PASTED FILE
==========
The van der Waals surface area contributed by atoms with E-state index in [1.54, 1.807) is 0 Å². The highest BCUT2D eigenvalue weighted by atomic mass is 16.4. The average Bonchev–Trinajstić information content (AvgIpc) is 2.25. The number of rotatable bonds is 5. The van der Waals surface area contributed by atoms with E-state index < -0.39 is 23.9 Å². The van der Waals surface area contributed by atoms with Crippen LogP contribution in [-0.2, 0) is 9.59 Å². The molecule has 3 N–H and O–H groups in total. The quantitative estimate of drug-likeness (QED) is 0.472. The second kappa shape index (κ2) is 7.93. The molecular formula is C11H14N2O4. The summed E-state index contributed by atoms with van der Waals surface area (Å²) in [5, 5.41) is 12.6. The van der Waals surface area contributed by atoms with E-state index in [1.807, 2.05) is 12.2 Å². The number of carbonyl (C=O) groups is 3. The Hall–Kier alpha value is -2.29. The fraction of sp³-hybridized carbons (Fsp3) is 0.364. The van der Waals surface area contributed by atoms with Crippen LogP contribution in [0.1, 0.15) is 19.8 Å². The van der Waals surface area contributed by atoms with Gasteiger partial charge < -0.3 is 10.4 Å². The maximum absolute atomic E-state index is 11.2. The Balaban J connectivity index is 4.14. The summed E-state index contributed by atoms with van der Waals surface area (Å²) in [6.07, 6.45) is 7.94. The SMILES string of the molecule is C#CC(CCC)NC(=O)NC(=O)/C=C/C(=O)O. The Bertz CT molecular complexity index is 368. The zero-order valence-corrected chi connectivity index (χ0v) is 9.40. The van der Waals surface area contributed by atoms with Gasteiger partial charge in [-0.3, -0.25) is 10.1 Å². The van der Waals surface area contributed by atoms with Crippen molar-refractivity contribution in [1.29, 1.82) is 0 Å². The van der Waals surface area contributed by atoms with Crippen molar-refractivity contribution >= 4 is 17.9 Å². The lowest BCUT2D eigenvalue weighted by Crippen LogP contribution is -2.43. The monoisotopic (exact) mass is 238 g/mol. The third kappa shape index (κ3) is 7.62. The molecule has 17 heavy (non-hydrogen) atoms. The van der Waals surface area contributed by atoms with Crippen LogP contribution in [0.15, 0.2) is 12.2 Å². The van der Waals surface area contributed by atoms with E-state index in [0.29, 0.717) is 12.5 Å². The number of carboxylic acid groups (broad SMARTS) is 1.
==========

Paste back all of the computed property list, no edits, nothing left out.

The van der Waals surface area contributed by atoms with E-state index in [1.54, 1.807) is 0 Å². The highest BCUT2D eigenvalue weighted by atomic mass is 16.4. The average Bonchev–Trinajstić information content (AvgIpc) is 2.25. The number of rotatable bonds is 5. The van der Waals surface area contributed by atoms with E-state index < -0.39 is 23.9 Å². The van der Waals surface area contributed by atoms with Crippen LogP contribution in [-0.2, 0) is 9.59 Å². The molecule has 3 N–H and O–H groups in total. The quantitative estimate of drug-likeness (QED) is 0.472. The second kappa shape index (κ2) is 7.93. The molecular formula is C11H14N2O4. The summed E-state index contributed by atoms with van der Waals surface area (Å²) in [5, 5.41) is 12.6. The van der Waals surface area contributed by atoms with E-state index in [1.807, 2.05) is 12.2 Å². The number of carbonyl (C=O) groups is 3. The Hall–Kier alpha value is -2.29. The fraction of sp³-hybridized carbons (Fsp3) is 0.364. The van der Waals surface area contributed by atoms with Crippen LogP contribution in [0.1, 0.15) is 19.8 Å². The van der Waals surface area contributed by atoms with Gasteiger partial charge < -0.3 is 10.4 Å². The maximum absolute atomic E-state index is 11.2. The Balaban J connectivity index is 4.14. The summed E-state index contributed by atoms with van der Waals surface area (Å²) in [6.07, 6.45) is 7.94. The SMILES string of the molecule is C#CC(CCC)NC(=O)NC(=O)/C=C/C(=O)O. The Bertz CT molecular complexity index is 368. The zero-order valence-corrected chi connectivity index (χ0v) is 9.40. The van der Waals surface area contributed by atoms with Gasteiger partial charge in [-0.3, -0.25) is 10.1 Å². The van der Waals surface area contributed by atoms with Crippen molar-refractivity contribution in [1.29, 1.82) is 0 Å². The van der Waals surface area contributed by atoms with Crippen molar-refractivity contribution >= 4 is 17.9 Å². The lowest BCUT2D eigenvalue weighted by Crippen LogP contribution is -2.43. The monoisotopic (exact) mass is 238 g/mol. The third kappa shape index (κ3) is 7.62. The molecule has 17 heavy (non-hydrogen) atoms. The van der Waals surface area contributed by atoms with Crippen LogP contribution in [0.15, 0.2) is 12.2 Å². The van der Waals surface area contributed by atoms with E-state index in [0.29, 0.717) is 12.5 Å². The number of carboxylic acid groups (broad SMARTS) is 1.